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      https://www.ias.ac.in/article/fulltext/jgen/093/02/0431-0442

    • Keywords

       

      microsatellite; evolution; transcriptome; selection; untranslated regions; Helianthus annuus.

    • Abstract

       

      The distribution of microsatellites in exons, and their association with gene ontology (GO) terms is explored to elucidate patterns of microsatellite evolution in the common sunflower, Helianthus annuus. The relative position, motif, size and level of impurity were estimated for each microsatellite in the unigene database available from the Compositae Genome Project (CGP), and statistical analyses were performed to determine if differences in microsatellite distributions and enrichment within certain GO terms were significant. There are more translated than untranslated microsatellites, implying that many bring about structural changes in proteins. However, the greatest density is observed within the UTRs, particularly 5′UTRs. Further, UTR microsatellites are purer and longer than coding region microsatellites. This suggests that UTR microsatellites are either younger and under more relaxed constraints, or that purifying selection limits impurities, and directional selection favours their expansion. GOs associated with response to various environmental stimuli including water deprivation and salt stress were significantly enriched with microsatellites. This may suggest that these GOs are more labile in plant genomes, or that selection has favoured the maintenance of microsatellites in these genes over others. This study shows that the distribution of transcribed microsatellites in H. annuus is nonrandom, the coding region microsatellites are under greater constraint compared to the UTR microsatellites, and that these sequences are enriched within genes that regulate plant responses to environmental stress and stimuli.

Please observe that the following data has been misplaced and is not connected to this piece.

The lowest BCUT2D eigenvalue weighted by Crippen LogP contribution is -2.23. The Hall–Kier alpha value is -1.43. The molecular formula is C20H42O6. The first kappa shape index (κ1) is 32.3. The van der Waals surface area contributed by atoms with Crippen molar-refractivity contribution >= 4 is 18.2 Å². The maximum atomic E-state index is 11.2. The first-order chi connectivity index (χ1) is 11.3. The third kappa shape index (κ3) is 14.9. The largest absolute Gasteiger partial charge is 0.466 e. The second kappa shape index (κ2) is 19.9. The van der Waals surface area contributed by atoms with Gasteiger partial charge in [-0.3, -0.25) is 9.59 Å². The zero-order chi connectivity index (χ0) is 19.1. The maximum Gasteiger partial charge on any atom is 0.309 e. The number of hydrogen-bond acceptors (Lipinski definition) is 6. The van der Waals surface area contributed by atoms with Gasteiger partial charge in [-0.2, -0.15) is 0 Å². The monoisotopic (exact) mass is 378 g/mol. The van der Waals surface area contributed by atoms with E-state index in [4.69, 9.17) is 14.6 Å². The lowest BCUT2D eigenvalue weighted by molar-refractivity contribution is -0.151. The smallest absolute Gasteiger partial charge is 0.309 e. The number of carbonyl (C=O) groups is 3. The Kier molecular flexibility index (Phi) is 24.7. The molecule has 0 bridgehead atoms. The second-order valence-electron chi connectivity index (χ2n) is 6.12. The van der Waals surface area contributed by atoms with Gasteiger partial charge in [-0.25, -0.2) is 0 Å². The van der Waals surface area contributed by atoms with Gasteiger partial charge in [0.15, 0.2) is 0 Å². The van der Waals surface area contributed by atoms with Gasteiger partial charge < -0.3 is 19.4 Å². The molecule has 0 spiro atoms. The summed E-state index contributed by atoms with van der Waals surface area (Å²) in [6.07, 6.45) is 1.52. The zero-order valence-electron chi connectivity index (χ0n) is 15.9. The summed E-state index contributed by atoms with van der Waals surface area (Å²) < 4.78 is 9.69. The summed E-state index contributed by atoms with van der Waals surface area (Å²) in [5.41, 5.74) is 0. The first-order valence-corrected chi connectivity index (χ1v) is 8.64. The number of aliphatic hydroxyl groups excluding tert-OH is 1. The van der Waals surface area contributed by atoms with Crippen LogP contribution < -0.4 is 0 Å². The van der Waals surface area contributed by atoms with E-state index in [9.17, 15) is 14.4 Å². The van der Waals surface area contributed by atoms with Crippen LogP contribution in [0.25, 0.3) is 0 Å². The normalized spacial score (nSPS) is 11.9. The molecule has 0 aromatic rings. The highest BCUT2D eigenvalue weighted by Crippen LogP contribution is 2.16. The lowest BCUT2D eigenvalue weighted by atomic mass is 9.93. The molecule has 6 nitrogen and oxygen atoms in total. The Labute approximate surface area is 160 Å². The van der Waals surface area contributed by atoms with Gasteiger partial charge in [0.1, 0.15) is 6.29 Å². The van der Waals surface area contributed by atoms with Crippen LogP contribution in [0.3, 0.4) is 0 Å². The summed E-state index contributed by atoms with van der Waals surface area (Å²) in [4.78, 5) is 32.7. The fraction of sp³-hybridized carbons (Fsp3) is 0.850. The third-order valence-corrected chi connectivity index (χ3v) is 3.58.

• Author Affiliations

       

      Sreepriya Pramod1 Andy D. Perkins2 Mark E. Welch1

      1. Department of Biological Sciences, Mississippi State University, 219 Harned Hall, 295 Lee Boulevard, MS 39762, USA
      2. Department of Computer Science and Engineering, Mississippi State University, Butler Hall, MS 39762, USA
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